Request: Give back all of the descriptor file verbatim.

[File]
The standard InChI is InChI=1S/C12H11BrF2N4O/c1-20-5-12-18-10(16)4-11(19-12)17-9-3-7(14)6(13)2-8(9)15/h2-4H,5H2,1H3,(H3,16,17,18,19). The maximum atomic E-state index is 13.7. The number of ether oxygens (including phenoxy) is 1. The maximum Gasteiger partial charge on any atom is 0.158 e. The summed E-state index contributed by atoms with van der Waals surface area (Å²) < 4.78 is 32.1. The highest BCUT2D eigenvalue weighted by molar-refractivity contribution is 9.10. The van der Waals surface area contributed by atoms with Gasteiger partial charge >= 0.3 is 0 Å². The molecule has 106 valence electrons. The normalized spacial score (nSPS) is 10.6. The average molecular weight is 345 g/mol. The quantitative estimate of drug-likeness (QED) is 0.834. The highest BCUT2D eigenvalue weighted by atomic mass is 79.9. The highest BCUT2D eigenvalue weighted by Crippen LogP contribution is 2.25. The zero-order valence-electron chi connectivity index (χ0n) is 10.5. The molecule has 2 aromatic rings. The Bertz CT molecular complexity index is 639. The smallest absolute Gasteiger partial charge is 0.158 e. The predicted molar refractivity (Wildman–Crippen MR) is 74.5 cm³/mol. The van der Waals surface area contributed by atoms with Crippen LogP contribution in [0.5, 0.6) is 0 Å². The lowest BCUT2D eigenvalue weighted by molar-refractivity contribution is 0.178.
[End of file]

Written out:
The standard InChI is InChI=1S/C12H11BrF2N4O/c1-20-5-12-18-10(16)4-11(19-12)17-9-3-7(14)6(13)2-8(9)15/h2-4H,5H2,1H3,(H3,16,17,18,19). The maximum atomic E-state index is 13.7. The number of ether oxygens (including phenoxy) is 1. The maximum Gasteiger partial charge on any atom is 0.158 e. The summed E-state index contributed by atoms with van der Waals surface area (Å²) < 4.78 is 32.1. The highest BCUT2D eigenvalue weighted by molar-refractivity contribution is 9.10. The van der Waals surface area contributed by atoms with Gasteiger partial charge >= 0.3 is 0 Å². The molecule has 106 valence electrons. The normalized spacial score (nSPS) is 10.6. The average molecular weight is 345 g/mol. The quantitative estimate of drug-likeness (QED) is 0.834. The highest BCUT2D eigenvalue weighted by atomic mass is 79.9. The highest BCUT2D eigenvalue weighted by Crippen LogP contribution is 2.25. The zero-order valence-electron chi connectivity index (χ0n) is 10.5. The molecule has 2 aromatic rings. The Bertz CT molecular complexity index is 639. The smallest absolute Gasteiger partial charge is 0.158 e. The predicted molar refractivity (Wildman–Crippen MR) is 74.5 cm³/mol. The van der Waals surface area contributed by atoms with Crippen LogP contribution in [0.5, 0.6) is 0 Å². The lowest BCUT2D eigenvalue weighted by molar-refractivity contribution is 0.178.